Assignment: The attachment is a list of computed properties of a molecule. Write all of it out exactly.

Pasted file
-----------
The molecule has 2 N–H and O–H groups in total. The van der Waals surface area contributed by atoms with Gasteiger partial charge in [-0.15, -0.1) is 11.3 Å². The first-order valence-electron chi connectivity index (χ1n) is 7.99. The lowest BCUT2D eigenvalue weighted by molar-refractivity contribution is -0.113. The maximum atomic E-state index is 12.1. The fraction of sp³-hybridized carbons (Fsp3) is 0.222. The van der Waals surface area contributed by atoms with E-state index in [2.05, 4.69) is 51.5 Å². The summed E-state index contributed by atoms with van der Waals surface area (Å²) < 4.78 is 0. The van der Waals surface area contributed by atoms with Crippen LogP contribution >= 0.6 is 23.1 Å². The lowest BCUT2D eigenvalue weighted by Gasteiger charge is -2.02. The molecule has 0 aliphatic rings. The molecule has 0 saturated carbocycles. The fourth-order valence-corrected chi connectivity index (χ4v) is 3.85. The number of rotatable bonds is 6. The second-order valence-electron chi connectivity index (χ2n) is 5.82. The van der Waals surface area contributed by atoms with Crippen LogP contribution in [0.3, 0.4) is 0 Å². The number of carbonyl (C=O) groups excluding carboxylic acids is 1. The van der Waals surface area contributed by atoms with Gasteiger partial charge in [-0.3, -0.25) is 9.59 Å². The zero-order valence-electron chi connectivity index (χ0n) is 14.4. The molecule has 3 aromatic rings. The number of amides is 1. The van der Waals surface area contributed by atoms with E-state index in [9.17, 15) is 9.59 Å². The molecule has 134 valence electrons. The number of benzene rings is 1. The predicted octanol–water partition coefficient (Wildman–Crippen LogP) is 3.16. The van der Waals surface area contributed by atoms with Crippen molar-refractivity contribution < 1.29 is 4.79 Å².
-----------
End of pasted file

The molecule has 2 N–H and O–H groups in total. The van der Waals surface area contributed by atoms with Gasteiger partial charge in [-0.15, -0.1) is 11.3 Å². The first-order valence-electron chi connectivity index (χ1n) is 7.99. The lowest BCUT2D eigenvalue weighted by molar-refractivity contribution is -0.113. The maximum atomic E-state index is 12.1. The fraction of sp³-hybridized carbons (Fsp3) is 0.222. The van der Waals surface area contributed by atoms with E-state index in [2.05, 4.69) is 51.5 Å². The summed E-state index contributed by atoms with van der Waals surface area (Å²) < 4.78 is 0. The van der Waals surface area contributed by atoms with Crippen LogP contribution >= 0.6 is 23.1 Å². The lowest BCUT2D eigenvalue weighted by Gasteiger charge is -2.02. The molecule has 0 aliphatic rings. The molecule has 0 saturated carbocycles. The fourth-order valence-corrected chi connectivity index (χ4v) is 3.85. The number of rotatable bonds is 6. The second-order valence-electron chi connectivity index (χ2n) is 5.82. The van der Waals surface area contributed by atoms with Crippen LogP contribution in [0.3, 0.4) is 0 Å². The number of carbonyl (C=O) groups excluding carboxylic acids is 1. The van der Waals surface area contributed by atoms with Gasteiger partial charge in [-0.3, -0.25) is 9.59 Å². The zero-order valence-electron chi connectivity index (χ0n) is 14.4. The molecule has 3 aromatic rings. The number of amides is 1. The van der Waals surface area contributed by atoms with E-state index in [9.17, 15) is 9.59 Å². The molecule has 134 valence electrons. The number of benzene rings is 1. The predicted octanol–water partition coefficient (Wildman–Crippen LogP) is 3.16. The van der Waals surface area contributed by atoms with Crippen molar-refractivity contribution < 1.29 is 4.79 Å².